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Maywood Honors Woman Who Risked Her Life To Save Someone In Dog Attack

Tuesday, July 17, 2018 || By Michael Romain || @maywoodnews 

Featured image: The Maywood Board of Trustees with Angela Davis during a July 17 regular board meeting. | VFP 

A Maywood woman is alive after being attacked by her own dog on this past Memorial Day and she has the quick-thinking, courageous response of Angela Davis to thank.

On May 28, Sabrina Serrano’s pit bull terrier began attacking her in front of her children on the 1600 block of South 18th Avenue in Maywood. Angela Davis, who was in the area at the time, witnessed the attack and sprung into action.

“[Serrano] has three kids,” Davis said during an interview on July 17. “They were the first people I saw come out of the house. They came out screaming, saying, ‘He’s hurting her.’ I thought they were talking about a person, but they said, ‘No, it’s the dog. He’s dragging her out of the house.’”

Davis said that she didn’t think to arm herself before approaching Serrano and the dog. In fact, she wasn’t thinking about herself at all.

“I just thought, ‘Oh my God, she’s about to die in front of everybody on this porch,” Davis said. “I grabbed the dog by the head and threw him off of her.”

That’s when the pit bull started to attack Davis, who said that she only sustained minor injuries from the pit bull. A neighbor eventually rushed to help out, hitting the pit bull over the head with a two by four until Davis was released, according to Maywood Police Lt. Daryl Fairley, who said that police responded to the incident at around 7:30 p.m.

While the man was attempting to save Davis, he accidentally broke two of her fingers. Davis also sustained multiple bites on her forearm and left triceps. She underwent surgery for the broken fingers on July 14.

Davis was honored for her actions during a July 17 regular village board meeting, where Maywood Police Chief Valdimir Talley presented her with a civilian certificate of appreciation.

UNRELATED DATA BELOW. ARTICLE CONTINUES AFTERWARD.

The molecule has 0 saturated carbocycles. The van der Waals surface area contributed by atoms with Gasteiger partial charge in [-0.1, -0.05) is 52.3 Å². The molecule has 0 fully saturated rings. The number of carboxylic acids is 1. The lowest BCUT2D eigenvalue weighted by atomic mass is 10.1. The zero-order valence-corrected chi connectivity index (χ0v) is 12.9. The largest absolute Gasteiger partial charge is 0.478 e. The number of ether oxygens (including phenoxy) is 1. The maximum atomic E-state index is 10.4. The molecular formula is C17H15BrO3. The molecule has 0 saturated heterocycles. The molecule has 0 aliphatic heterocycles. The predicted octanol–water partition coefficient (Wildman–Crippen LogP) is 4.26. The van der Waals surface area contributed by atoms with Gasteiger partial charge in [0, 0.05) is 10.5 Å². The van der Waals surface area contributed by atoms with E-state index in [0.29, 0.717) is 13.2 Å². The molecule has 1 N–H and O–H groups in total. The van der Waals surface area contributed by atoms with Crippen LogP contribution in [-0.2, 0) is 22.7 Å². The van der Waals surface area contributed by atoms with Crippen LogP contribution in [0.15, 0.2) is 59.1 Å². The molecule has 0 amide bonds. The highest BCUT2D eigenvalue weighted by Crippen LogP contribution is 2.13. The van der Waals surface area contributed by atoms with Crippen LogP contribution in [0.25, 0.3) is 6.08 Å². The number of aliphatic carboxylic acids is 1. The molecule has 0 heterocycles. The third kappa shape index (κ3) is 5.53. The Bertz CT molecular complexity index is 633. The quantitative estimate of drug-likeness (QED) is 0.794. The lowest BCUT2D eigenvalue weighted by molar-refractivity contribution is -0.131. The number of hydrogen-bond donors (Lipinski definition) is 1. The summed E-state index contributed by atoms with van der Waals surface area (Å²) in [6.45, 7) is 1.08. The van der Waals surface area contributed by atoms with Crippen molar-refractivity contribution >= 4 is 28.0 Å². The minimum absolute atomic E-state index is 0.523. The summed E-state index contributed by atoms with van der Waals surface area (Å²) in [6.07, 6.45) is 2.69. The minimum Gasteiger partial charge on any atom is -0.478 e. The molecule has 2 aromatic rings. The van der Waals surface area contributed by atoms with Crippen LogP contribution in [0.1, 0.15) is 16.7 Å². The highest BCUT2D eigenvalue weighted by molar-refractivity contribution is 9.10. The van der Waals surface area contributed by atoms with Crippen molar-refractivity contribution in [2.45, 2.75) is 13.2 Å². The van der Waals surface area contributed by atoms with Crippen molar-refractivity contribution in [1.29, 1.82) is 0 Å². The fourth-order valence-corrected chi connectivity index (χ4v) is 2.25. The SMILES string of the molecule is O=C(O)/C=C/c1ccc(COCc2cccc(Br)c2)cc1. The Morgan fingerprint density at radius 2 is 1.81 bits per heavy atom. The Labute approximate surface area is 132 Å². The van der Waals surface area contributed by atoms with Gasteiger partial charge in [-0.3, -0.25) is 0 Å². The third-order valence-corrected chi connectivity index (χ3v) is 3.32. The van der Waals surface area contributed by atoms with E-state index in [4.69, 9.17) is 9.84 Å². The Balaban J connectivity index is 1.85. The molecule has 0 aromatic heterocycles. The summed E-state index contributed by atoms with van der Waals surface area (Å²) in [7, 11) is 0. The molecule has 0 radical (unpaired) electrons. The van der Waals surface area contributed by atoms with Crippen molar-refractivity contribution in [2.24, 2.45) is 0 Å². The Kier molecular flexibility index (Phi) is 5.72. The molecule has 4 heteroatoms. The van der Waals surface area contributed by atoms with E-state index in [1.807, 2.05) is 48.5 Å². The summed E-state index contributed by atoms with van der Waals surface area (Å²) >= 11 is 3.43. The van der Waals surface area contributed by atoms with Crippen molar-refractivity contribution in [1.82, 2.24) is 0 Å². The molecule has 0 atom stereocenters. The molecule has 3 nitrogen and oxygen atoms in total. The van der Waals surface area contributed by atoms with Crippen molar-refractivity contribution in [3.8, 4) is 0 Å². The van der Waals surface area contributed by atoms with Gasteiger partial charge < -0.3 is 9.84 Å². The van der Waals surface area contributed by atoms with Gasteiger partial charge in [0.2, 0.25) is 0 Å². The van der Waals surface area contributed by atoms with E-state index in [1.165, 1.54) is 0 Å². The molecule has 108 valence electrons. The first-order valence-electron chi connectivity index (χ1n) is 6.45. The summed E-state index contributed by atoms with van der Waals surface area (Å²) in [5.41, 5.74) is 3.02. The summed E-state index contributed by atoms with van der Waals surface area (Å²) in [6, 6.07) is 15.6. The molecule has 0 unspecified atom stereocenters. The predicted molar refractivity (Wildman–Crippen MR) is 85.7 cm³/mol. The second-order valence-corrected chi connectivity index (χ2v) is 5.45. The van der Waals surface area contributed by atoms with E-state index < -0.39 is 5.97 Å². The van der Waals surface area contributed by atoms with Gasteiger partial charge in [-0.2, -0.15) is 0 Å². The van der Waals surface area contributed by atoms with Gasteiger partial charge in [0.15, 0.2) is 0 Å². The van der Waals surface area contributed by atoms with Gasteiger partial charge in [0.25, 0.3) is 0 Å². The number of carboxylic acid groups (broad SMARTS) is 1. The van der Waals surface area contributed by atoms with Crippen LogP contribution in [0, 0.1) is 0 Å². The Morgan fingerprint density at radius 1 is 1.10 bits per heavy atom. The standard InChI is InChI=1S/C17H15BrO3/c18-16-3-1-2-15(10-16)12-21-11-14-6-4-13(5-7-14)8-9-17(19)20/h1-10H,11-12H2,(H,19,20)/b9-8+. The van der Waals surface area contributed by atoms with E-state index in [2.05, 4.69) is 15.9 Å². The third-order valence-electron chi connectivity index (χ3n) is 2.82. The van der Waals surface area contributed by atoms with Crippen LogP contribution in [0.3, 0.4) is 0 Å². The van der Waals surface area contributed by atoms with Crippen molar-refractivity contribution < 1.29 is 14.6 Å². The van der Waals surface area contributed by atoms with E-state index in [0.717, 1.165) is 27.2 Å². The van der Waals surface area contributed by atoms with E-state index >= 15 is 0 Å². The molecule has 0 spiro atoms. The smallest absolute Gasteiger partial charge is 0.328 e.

Davis said she has no special training on how to handle aggressive dogs. In fact, she added, that was the first time she’d ever been in that kind of situation.

“I just acted based on pure instinct,” she said.

Davis said that Serrano is recovering and walking now. The dog, witnesses said, was seriously injured. So far, however, neither witnesses nor police could report on his current status.


Angela Davis with her certificate of accommodation during a July 17 board meeting in Maywood. | VFP 

Maywood has strict regulations for owning pit bulls. Residents are required to obtain a special permit, and abide by numerous restrictions, if they want to own the breed.

Pit bull ownership is prohibited if a resident lives within 1,500 feet of a school, public park, playground, day care facility or other similar facility, according to the village ordinances.

Last year, a group of Maywood pit bull owners demanded that the village repeal its ordinance regulating pit bull ownership, arguing that it wrongly discriminates against an entire breed of dogs.

Deloren Johnson, Maywood’s animal control officer, said last year that dog attacks in the village are rare and added that whether or not a dog is considered dangerous is less dependent on the breed than the owner.

“The thing about any dog is the way they’re trained. If you train an animal to be aggressive, the animal is going to be aggressive. If you don’t train the dog and it gets loose, it will potentially be a problem,” he said at the time.

Fairley said on July 17 that code enforcement and animal control will follow up with the owner of the home where the attack occurred. VFP 

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